We propose two types of analysis for the olfaction test. The first approach quantifies the time spent near the odor source over a defined period. It is particularly well suited for statistical analysis. The second approach is based on the average plot of Euclidean distances from the odor source and is useful to describe the temporal response to odorants. Both types of analysis are complementary and come generated by the same data. Interpretation is binary and allows distinguishing animals that sense odorants from those that do not10.

How could the methods described be useful to the Xenopus community? Although the methods are essentially illustrated for wild-type animals, it should be taken into account that genetic possibilities are continuously expanding in the Xenopus field. The combined study of in vivo ORN responses and the presence of olfactory-guided behavior can also be very useful to investigate the correct processing of olfactory information in Xenopus mutants created either by forward or reverse genetic screens11. The information provided by calcium imaging and the behavioral assay can be combined. For example, a mutation selectively affecting granule cells of the olfactory bulb would not modify the presynaptic response of ORNs but would probably impair olfactory-guided behavior.

Methods associating cellular and behavioral responses in vivo are particularly relevant for the genetic dissection of neuronal circuits. The interpretation of results can be aided by previous morphological works, which have provided an anatomical map of the glomerular layer in tadpoles31. Information obtained from olfactory bulb slices of Xenopus tadpoles32 is also very valuable. Calcium imaging of mitral/tufted cells in olfactory bulb slices has revealed fundamental characteristics of olfactory processing in Xenopus tadpoles, as for example the sensitivity of ORNs to different amino acids33 or the relevance of response latencies in coding of olfactory information7. However, brain slices show a limited capacity to reproduce the complex integrative mechanisms associating different neuronal circuits due to the sectioning of numerous neuronal projections. Also, a characterization of the properties of individual glomerular units is yet elusive with the exception of the γ-glomerulus34. The question of whether single glomerular units determine specific behaviors in tadpoles will only be answered by combining genetic tools, in vivo imaging approaches and behavioral assays.

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Disclosures

The authors have nothing to disclose.

Acknowledgements

This work was supported by grants from El Ministerio de Economía y Competitividad (MINECO; SAF2015-63568-R) cofunded by the European Regional Development Fund (ERDF), by competitive research awards from the M. G. F. Fuortes Memorial Fellowship, the Stephen W. Kuffler Fellowship Fund, the Laura and Arthur Colwin Endowed Summer Research Fellowship Fund, the Fischbach Fellowship, and the Great Generation Fund of the Marine Biological Laboratory and the National Xenopus Resource RRID:SCR_013731 (Woods Hole, MA) where a portion of this work was conducted. We also thank CERCA Program/ Generalitat de Catalunya for institutional support. A.L. is a Serra Húnter fellow.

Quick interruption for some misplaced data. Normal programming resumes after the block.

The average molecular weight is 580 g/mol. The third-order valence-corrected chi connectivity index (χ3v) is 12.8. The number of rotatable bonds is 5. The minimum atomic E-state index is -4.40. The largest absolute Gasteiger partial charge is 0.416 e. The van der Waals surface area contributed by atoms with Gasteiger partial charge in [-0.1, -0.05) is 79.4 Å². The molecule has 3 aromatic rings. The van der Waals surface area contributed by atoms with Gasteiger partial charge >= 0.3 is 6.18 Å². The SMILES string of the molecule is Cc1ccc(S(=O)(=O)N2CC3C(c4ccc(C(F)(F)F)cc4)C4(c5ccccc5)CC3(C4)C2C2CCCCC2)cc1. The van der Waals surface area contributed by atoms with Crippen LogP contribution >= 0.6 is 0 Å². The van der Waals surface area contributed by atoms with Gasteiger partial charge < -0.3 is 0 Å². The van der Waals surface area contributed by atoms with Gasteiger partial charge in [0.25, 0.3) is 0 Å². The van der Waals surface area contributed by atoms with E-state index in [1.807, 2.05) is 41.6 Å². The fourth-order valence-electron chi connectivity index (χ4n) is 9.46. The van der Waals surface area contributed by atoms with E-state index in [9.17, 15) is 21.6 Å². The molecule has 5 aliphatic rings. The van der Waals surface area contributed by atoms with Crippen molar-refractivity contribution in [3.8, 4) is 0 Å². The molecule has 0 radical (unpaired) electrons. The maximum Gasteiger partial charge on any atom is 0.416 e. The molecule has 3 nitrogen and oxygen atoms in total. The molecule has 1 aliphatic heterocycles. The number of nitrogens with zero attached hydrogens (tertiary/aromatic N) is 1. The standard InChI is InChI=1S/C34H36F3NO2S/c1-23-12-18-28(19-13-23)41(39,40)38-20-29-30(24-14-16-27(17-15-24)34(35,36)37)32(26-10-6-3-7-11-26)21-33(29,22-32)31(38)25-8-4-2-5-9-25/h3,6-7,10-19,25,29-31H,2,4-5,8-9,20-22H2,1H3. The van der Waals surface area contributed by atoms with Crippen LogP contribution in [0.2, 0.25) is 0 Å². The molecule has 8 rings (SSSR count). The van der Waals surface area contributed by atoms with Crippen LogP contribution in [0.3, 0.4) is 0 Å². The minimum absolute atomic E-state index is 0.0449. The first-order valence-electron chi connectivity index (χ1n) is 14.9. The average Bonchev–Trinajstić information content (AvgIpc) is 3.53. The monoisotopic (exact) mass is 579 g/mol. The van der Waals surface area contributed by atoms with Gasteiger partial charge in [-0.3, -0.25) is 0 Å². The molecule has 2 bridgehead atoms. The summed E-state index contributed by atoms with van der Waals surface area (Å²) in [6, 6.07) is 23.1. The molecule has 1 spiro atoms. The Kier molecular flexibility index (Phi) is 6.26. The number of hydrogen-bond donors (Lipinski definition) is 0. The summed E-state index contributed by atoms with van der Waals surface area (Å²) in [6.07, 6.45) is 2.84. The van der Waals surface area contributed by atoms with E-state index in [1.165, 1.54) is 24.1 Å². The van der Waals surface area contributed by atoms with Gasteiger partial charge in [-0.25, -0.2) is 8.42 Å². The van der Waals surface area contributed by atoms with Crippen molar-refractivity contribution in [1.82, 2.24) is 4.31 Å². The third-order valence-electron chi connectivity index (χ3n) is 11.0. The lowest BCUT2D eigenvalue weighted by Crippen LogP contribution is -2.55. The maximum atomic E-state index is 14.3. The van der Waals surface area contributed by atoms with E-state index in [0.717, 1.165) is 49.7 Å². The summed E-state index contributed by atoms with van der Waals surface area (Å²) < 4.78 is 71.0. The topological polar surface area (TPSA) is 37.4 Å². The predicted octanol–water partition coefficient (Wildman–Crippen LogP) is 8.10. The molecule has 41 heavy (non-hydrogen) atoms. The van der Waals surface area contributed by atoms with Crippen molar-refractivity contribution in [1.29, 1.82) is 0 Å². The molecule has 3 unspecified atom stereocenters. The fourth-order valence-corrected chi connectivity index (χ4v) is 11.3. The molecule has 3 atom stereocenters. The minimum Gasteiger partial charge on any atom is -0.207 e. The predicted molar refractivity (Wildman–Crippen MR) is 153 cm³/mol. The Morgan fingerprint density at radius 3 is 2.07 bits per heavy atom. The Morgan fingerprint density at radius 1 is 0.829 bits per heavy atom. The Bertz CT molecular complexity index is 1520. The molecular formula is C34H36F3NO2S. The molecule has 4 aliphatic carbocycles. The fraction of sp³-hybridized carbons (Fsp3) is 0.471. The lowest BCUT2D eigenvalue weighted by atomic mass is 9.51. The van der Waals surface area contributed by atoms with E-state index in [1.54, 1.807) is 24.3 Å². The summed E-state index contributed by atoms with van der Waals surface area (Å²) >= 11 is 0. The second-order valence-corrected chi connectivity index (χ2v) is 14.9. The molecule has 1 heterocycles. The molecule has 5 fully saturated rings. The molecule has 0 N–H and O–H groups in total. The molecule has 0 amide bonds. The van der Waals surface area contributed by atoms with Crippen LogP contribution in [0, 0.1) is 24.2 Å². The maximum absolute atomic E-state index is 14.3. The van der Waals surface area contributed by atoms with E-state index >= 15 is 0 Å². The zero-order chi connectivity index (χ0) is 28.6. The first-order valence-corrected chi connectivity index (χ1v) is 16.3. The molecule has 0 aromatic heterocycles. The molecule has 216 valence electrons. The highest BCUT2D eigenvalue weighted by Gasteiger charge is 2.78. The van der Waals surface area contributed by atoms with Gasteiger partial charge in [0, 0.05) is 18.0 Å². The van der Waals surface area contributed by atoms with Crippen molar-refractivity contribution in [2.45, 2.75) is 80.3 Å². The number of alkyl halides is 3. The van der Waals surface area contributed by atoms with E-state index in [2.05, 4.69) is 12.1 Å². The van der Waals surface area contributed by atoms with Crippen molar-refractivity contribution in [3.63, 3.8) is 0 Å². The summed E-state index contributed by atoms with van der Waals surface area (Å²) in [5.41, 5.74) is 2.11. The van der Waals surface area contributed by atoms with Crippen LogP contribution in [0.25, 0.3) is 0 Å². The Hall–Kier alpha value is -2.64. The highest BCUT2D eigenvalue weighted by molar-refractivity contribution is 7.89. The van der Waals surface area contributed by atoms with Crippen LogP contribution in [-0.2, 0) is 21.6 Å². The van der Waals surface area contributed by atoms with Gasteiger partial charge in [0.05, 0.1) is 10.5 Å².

Materials

Name Company Catalog Number Comments
Salts for aquariums (Instant Ocean Salt) Tecniplast XPSIO25R
Tricaine (Ethyl 3-aminobenzoate methanesulfonate) Sigma-Aldrich E10521
Tweezers #5 (tip 0.025 x 0.005 mm) World Precision Instruments 501985
Vannas Scissors (tip 0.015 x 0.015) World Precision Instruments 501778
Whatman qualitative filter paper Fisher Scientific WH3030917
X. laevis tubb2-GFP National Xenopus Resource (NXR), RRID:SCR_013731 NXR_0.0035
X.tropicalis NBT-GFP European Xenopus Resource Center (EXRC) RRID:SCR_007164
CellTracker CM-DiI ThermoFisher Scientific C-7001
Calcium Green dextran, Potassium Salt, 10,000 MW, Anionic ThermoFisher Scientific C-3713
Borosilicate capillaries for microinjection Sutter Instrument B100-75-10 O.D.=1.0 mm., I.D.=0.75 mm.
Puller Sutter Instrument P-97
Microinjector Parker Instruments Picospritzer III
Sylgard-184 Sigma-Aldrich 761028-5EA
Microfil micropipettes World Precision Instruments MF28G-5
Upright microscope Zeiss AxioImager-A1
Master-8 stimulator A.M.P.I.
CCD Camera Hamamatsu Image EM
Solenoid valves Warner Instruments VC-6 Six Channel system
Dow Corning High Vacuum Grease VWR Scientific 636082B
Tubocurarine hydrochloride Sigma-Aldrich T2379
CCD Camera Zeiss MRC-5 Camera Controlled by Zen software
camera lens Thorlabs MVL8ML3 There are multiple possibilities that should be adapted to the camera model used
Epoxy resin RS Components
Manifold Warner Instruments MP-6 perfusion manifold
Micromanipulator for local delivery of solutions Narishige MN-153
Mini magnetic clamps Warner Instruments MAG-7, MAG-6
Polyethylene tubing Warner Instruments 64-0755 O.D.=1.57 mm., I.D.=1.14 mm.

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References